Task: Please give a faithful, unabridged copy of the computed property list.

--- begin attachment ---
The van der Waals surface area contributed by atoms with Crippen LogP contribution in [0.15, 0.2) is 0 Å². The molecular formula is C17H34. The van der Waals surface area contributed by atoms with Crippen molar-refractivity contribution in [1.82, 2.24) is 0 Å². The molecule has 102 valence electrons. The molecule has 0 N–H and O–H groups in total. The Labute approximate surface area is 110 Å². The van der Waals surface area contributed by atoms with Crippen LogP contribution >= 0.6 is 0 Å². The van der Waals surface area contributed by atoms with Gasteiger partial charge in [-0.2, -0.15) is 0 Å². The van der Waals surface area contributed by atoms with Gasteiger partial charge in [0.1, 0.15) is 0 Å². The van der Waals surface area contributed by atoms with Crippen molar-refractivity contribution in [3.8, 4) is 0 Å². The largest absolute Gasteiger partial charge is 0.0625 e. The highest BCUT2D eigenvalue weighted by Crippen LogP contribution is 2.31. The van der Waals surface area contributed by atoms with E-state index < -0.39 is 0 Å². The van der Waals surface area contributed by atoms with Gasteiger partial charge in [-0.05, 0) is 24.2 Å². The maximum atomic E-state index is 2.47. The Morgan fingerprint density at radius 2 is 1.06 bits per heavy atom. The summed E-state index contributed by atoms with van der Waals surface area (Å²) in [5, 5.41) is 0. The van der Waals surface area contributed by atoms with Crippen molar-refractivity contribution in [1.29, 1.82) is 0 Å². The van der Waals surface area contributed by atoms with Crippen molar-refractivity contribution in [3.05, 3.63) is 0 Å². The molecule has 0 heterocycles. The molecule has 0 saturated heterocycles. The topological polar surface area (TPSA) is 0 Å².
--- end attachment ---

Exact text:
The van der Waals surface area contributed by atoms with Crippen LogP contribution in [0.15, 0.2) is 0 Å². The molecular formula is C17H34. The van der Waals surface area contributed by atoms with Crippen molar-refractivity contribution in [1.82, 2.24) is 0 Å². The molecule has 102 valence electrons. The molecule has 0 N–H and O–H groups in total. The Labute approximate surface area is 110 Å². The van der Waals surface area contributed by atoms with Crippen LogP contribution >= 0.6 is 0 Å². The van der Waals surface area contributed by atoms with Gasteiger partial charge in [-0.2, -0.15) is 0 Å². The van der Waals surface area contributed by atoms with Gasteiger partial charge in [0.1, 0.15) is 0 Å². The van der Waals surface area contributed by atoms with Crippen molar-refractivity contribution in [3.8, 4) is 0 Å². The largest absolute Gasteiger partial charge is 0.0625 e. The highest BCUT2D eigenvalue weighted by Crippen LogP contribution is 2.31. The van der Waals surface area contributed by atoms with E-state index < -0.39 is 0 Å². The van der Waals surface area contributed by atoms with Gasteiger partial charge in [-0.05, 0) is 24.2 Å². The maximum atomic E-state index is 2.47. The Morgan fingerprint density at radius 2 is 1.06 bits per heavy atom. The summed E-state index contributed by atoms with van der Waals surface area (Å²) in [5, 5.41) is 0. The van der Waals surface area contributed by atoms with Crippen molar-refractivity contribution in [1.29, 1.82) is 0 Å². The van der Waals surface area contributed by atoms with Crippen molar-refractivity contribution in [3.05, 3.63) is 0 Å². The molecule has 0 heterocycles. The molecule has 0 saturated heterocycles. The topological polar surface area (TPSA) is 0 Å².